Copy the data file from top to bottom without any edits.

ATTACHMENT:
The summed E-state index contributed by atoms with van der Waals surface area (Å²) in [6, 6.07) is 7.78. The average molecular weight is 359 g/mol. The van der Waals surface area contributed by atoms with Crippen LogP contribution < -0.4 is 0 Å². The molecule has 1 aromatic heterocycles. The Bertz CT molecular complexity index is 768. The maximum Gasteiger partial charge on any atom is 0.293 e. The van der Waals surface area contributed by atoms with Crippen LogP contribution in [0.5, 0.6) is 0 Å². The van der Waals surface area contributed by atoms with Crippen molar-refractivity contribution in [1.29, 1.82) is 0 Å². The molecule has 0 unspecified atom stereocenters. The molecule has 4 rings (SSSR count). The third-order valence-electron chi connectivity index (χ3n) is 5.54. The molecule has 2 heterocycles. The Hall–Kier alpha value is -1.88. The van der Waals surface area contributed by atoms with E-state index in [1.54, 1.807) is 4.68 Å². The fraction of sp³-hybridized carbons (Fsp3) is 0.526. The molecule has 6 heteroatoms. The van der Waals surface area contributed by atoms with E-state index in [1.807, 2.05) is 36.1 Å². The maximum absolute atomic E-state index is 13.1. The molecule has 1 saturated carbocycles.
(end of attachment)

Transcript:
The summed E-state index contributed by atoms with van der Waals surface area (Å²) in [6, 6.07) is 7.78. The average molecular weight is 359 g/mol. The van der Waals surface area contributed by atoms with Crippen LogP contribution < -0.4 is 0 Å². The molecule has 1 aromatic heterocycles. The Bertz CT molecular complexity index is 768. The maximum Gasteiger partial charge on any atom is 0.293 e. The van der Waals surface area contributed by atoms with Crippen LogP contribution in [0.5, 0.6) is 0 Å². The van der Waals surface area contributed by atoms with Crippen molar-refractivity contribution in [1.29, 1.82) is 0 Å². The molecule has 0 unspecified atom stereocenters. The molecule has 4 rings (SSSR count). The third-order valence-electron chi connectivity index (χ3n) is 5.54. The molecule has 2 heterocycles. The Hall–Kier alpha value is -1.88. The van der Waals surface area contributed by atoms with E-state index in [1.54, 1.807) is 4.68 Å². The fraction of sp³-hybridized carbons (Fsp3) is 0.526. The molecule has 6 heteroatoms. The van der Waals surface area contributed by atoms with E-state index in [1.807, 2.05) is 36.1 Å². The maximum absolute atomic E-state index is 13.1. The molecule has 1 saturated carbocycles.